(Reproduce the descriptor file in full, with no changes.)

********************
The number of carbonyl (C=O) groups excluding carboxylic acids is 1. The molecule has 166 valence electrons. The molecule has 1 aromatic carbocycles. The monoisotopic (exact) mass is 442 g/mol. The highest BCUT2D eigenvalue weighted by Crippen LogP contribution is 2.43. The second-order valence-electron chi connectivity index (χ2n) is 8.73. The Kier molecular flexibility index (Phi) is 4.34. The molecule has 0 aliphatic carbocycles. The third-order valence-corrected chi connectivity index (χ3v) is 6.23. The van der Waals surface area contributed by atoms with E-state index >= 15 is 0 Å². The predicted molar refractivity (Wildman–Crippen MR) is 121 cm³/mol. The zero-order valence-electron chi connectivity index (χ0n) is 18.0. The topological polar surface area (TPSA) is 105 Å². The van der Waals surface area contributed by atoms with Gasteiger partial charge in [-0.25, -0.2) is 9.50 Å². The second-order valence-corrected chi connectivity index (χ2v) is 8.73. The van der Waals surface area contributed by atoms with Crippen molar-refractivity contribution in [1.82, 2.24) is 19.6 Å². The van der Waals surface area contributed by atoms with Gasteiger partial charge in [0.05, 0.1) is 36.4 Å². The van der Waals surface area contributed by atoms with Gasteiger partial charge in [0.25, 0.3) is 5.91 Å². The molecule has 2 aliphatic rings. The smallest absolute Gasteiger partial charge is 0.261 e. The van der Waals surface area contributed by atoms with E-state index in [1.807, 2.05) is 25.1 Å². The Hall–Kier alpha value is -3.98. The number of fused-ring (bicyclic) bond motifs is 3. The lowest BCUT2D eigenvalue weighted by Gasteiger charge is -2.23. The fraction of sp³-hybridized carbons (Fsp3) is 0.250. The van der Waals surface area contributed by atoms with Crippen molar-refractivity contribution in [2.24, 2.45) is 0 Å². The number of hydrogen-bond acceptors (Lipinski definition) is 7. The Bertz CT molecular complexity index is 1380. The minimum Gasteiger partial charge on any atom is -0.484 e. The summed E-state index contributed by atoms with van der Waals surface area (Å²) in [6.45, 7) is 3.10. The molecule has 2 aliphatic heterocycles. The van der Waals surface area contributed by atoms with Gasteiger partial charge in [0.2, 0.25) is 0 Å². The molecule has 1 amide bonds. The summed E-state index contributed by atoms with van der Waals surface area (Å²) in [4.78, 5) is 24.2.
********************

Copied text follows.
The number of carbonyl (C=O) groups excluding carboxylic acids is 1. The molecule has 166 valence electrons. The molecule has 1 aromatic carbocycles. The monoisotopic (exact) mass is 442 g/mol. The highest BCUT2D eigenvalue weighted by Crippen LogP contribution is 2.43. The second-order valence-electron chi connectivity index (χ2n) is 8.73. The Kier molecular flexibility index (Phi) is 4.34. The molecule has 0 aliphatic carbocycles. The third-order valence-corrected chi connectivity index (χ3v) is 6.23. The van der Waals surface area contributed by atoms with E-state index >= 15 is 0 Å². The predicted molar refractivity (Wildman–Crippen MR) is 121 cm³/mol. The zero-order valence-electron chi connectivity index (χ0n) is 18.0. The topological polar surface area (TPSA) is 105 Å². The van der Waals surface area contributed by atoms with Gasteiger partial charge in [-0.25, -0.2) is 9.50 Å². The second-order valence-corrected chi connectivity index (χ2v) is 8.73. The van der Waals surface area contributed by atoms with Crippen molar-refractivity contribution in [1.82, 2.24) is 19.6 Å². The van der Waals surface area contributed by atoms with Gasteiger partial charge in [0.05, 0.1) is 36.4 Å². The van der Waals surface area contributed by atoms with Gasteiger partial charge in [0.25, 0.3) is 5.91 Å². The molecule has 2 aliphatic rings. The smallest absolute Gasteiger partial charge is 0.261 e. The van der Waals surface area contributed by atoms with E-state index in [1.807, 2.05) is 25.1 Å². The Hall–Kier alpha value is -3.98. The number of fused-ring (bicyclic) bond motifs is 3. The lowest BCUT2D eigenvalue weighted by Gasteiger charge is -2.23. The fraction of sp³-hybridized carbons (Fsp3) is 0.250. The van der Waals surface area contributed by atoms with Crippen molar-refractivity contribution in [2.24, 2.45) is 0 Å². The number of hydrogen-bond acceptors (Lipinski definition) is 7. The Bertz CT molecular complexity index is 1380. The minimum Gasteiger partial charge on any atom is -0.484 e. The summed E-state index contributed by atoms with van der Waals surface area (Å²) in [6.45, 7) is 3.10. The molecule has 2 aliphatic heterocycles. The van der Waals surface area contributed by atoms with Gasteiger partial charge in [0.2, 0.25) is 0 Å². The molecule has 1 amide bonds. The summed E-state index contributed by atoms with van der Waals surface area (Å²) in [4.78, 5) is 24.2.